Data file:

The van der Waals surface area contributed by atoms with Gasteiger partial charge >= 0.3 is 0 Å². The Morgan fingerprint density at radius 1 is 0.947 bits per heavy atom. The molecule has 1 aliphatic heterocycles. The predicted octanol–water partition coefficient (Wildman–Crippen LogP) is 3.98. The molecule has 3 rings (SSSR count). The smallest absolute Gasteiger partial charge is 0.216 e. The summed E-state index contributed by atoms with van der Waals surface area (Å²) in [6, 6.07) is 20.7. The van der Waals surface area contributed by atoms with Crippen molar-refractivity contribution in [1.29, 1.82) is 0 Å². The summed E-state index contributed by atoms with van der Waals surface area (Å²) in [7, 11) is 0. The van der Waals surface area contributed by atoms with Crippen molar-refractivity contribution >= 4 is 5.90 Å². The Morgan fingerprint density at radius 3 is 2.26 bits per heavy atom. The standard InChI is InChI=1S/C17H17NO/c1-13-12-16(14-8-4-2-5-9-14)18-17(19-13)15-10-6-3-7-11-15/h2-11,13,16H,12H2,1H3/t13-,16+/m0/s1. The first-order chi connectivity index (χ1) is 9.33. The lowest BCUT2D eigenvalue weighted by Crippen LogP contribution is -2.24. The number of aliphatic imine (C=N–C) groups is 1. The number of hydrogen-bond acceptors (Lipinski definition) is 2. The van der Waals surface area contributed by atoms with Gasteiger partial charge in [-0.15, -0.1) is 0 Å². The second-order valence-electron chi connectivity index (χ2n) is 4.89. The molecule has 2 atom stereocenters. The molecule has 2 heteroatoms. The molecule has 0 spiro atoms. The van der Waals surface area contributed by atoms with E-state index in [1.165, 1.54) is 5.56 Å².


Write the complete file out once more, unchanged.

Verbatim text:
The van der Waals surface area contributed by atoms with Gasteiger partial charge >= 0.3 is 0 Å². The Morgan fingerprint density at radius 1 is 0.947 bits per heavy atom. The molecule has 1 aliphatic heterocycles. The predicted octanol–water partition coefficient (Wildman–Crippen LogP) is 3.98. The molecule has 3 rings (SSSR count). The smallest absolute Gasteiger partial charge is 0.216 e. The summed E-state index contributed by atoms with van der Waals surface area (Å²) in [6, 6.07) is 20.7. The van der Waals surface area contributed by atoms with Crippen molar-refractivity contribution in [1.29, 1.82) is 0 Å². The summed E-state index contributed by atoms with van der Waals surface area (Å²) in [7, 11) is 0. The van der Waals surface area contributed by atoms with Crippen molar-refractivity contribution >= 4 is 5.90 Å². The Morgan fingerprint density at radius 3 is 2.26 bits per heavy atom. The standard InChI is InChI=1S/C17H17NO/c1-13-12-16(14-8-4-2-5-9-14)18-17(19-13)15-10-6-3-7-11-15/h2-11,13,16H,12H2,1H3/t13-,16+/m0/s1. The first-order chi connectivity index (χ1) is 9.33. The lowest BCUT2D eigenvalue weighted by Crippen LogP contribution is -2.24. The number of aliphatic imine (C=N–C) groups is 1. The number of hydrogen-bond acceptors (Lipinski definition) is 2. The van der Waals surface area contributed by atoms with Gasteiger partial charge in [-0.15, -0.1) is 0 Å². The second-order valence-electron chi connectivity index (χ2n) is 4.89. The molecule has 2 atom stereocenters. The molecule has 2 heteroatoms. The molecule has 0 spiro atoms. The van der Waals surface area contributed by atoms with E-state index in [1.165, 1.54) is 5.56 Å².